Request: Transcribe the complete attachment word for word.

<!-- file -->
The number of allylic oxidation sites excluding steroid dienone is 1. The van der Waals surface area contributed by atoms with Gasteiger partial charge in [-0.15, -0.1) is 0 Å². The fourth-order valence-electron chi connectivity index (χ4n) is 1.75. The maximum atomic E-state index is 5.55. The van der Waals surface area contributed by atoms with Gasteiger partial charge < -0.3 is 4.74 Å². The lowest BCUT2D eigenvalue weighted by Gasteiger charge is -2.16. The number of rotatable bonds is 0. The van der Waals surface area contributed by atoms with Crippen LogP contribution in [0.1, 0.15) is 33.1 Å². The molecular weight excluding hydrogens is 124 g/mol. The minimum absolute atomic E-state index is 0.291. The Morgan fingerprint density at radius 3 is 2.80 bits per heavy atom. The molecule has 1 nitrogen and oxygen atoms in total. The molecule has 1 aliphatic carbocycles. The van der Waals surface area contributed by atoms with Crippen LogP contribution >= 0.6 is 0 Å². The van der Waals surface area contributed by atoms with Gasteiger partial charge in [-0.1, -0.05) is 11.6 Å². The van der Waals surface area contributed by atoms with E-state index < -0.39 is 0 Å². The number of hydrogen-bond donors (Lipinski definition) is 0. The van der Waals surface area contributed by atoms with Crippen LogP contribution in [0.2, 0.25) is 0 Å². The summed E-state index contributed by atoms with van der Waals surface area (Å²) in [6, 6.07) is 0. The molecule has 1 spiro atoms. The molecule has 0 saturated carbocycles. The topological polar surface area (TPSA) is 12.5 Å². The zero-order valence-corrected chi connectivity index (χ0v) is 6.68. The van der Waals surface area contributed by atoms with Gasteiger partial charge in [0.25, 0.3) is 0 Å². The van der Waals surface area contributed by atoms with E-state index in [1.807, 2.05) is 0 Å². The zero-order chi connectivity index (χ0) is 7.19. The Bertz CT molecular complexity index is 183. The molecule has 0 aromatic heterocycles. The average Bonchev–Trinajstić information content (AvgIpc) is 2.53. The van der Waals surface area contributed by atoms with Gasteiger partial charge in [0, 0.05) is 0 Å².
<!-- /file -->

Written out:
The number of allylic oxidation sites excluding steroid dienone is 1. The van der Waals surface area contributed by atoms with Gasteiger partial charge in [-0.15, -0.1) is 0 Å². The fourth-order valence-electron chi connectivity index (χ4n) is 1.75. The maximum atomic E-state index is 5.55. The van der Waals surface area contributed by atoms with Gasteiger partial charge < -0.3 is 4.74 Å². The lowest BCUT2D eigenvalue weighted by Gasteiger charge is -2.16. The number of rotatable bonds is 0. The van der Waals surface area contributed by atoms with Crippen LogP contribution in [0.1, 0.15) is 33.1 Å². The molecular weight excluding hydrogens is 124 g/mol. The minimum absolute atomic E-state index is 0.291. The Morgan fingerprint density at radius 3 is 2.80 bits per heavy atom. The molecule has 1 nitrogen and oxygen atoms in total. The molecule has 1 aliphatic carbocycles. The van der Waals surface area contributed by atoms with Crippen LogP contribution >= 0.6 is 0 Å². The van der Waals surface area contributed by atoms with Gasteiger partial charge in [-0.1, -0.05) is 11.6 Å². The van der Waals surface area contributed by atoms with E-state index < -0.39 is 0 Å². The number of hydrogen-bond donors (Lipinski definition) is 0. The van der Waals surface area contributed by atoms with Crippen LogP contribution in [0.2, 0.25) is 0 Å². The summed E-state index contributed by atoms with van der Waals surface area (Å²) in [6, 6.07) is 0. The molecule has 1 spiro atoms. The molecule has 0 saturated carbocycles. The topological polar surface area (TPSA) is 12.5 Å². The zero-order valence-corrected chi connectivity index (χ0v) is 6.68. The van der Waals surface area contributed by atoms with Gasteiger partial charge in [0.25, 0.3) is 0 Å². The van der Waals surface area contributed by atoms with E-state index in [1.807, 2.05) is 0 Å². The zero-order chi connectivity index (χ0) is 7.19. The Bertz CT molecular complexity index is 183. The molecule has 0 aromatic heterocycles. The average Bonchev–Trinajstić information content (AvgIpc) is 2.53. The van der Waals surface area contributed by atoms with Gasteiger partial charge in [0, 0.05) is 0 Å².